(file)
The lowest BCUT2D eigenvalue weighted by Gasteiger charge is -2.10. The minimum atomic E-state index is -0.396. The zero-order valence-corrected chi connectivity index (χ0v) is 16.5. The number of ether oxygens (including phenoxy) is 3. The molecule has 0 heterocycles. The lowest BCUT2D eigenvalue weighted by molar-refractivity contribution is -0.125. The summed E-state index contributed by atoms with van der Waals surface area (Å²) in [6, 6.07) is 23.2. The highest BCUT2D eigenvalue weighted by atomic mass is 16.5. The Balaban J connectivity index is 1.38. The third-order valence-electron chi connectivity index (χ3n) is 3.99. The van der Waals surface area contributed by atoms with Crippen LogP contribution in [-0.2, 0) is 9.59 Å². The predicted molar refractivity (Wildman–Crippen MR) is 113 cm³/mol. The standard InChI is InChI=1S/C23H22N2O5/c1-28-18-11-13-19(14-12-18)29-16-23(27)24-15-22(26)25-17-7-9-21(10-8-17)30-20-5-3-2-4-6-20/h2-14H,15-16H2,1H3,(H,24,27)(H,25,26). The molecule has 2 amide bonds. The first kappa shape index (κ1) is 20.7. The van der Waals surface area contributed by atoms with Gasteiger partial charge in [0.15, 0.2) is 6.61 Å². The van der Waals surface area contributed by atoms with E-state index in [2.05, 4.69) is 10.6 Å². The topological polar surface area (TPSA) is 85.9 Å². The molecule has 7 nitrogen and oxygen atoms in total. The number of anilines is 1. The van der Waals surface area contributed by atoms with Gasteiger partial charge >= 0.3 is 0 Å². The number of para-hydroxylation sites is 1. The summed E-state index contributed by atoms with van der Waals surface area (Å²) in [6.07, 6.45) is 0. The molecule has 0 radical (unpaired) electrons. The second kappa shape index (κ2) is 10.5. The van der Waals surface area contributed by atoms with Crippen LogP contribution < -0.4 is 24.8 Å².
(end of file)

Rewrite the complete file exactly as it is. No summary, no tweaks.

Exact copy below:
The lowest BCUT2D eigenvalue weighted by Gasteiger charge is -2.10. The minimum atomic E-state index is -0.396. The zero-order valence-corrected chi connectivity index (χ0v) is 16.5. The number of ether oxygens (including phenoxy) is 3. The molecule has 0 heterocycles. The lowest BCUT2D eigenvalue weighted by molar-refractivity contribution is -0.125. The summed E-state index contributed by atoms with van der Waals surface area (Å²) in [6, 6.07) is 23.2. The highest BCUT2D eigenvalue weighted by atomic mass is 16.5. The Balaban J connectivity index is 1.38. The third-order valence-electron chi connectivity index (χ3n) is 3.99. The van der Waals surface area contributed by atoms with Crippen LogP contribution in [-0.2, 0) is 9.59 Å². The predicted molar refractivity (Wildman–Crippen MR) is 113 cm³/mol. The standard InChI is InChI=1S/C23H22N2O5/c1-28-18-11-13-19(14-12-18)29-16-23(27)24-15-22(26)25-17-7-9-21(10-8-17)30-20-5-3-2-4-6-20/h2-14H,15-16H2,1H3,(H,24,27)(H,25,26). The molecule has 2 amide bonds. The first kappa shape index (κ1) is 20.7. The van der Waals surface area contributed by atoms with Gasteiger partial charge in [0.15, 0.2) is 6.61 Å². The van der Waals surface area contributed by atoms with E-state index in [2.05, 4.69) is 10.6 Å². The topological polar surface area (TPSA) is 85.9 Å². The molecule has 7 nitrogen and oxygen atoms in total. The number of anilines is 1. The van der Waals surface area contributed by atoms with Gasteiger partial charge >= 0.3 is 0 Å². The number of para-hydroxylation sites is 1. The summed E-state index contributed by atoms with van der Waals surface area (Å²) in [6.07, 6.45) is 0. The molecule has 0 radical (unpaired) electrons. The second kappa shape index (κ2) is 10.5. The van der Waals surface area contributed by atoms with Crippen LogP contribution < -0.4 is 24.8 Å².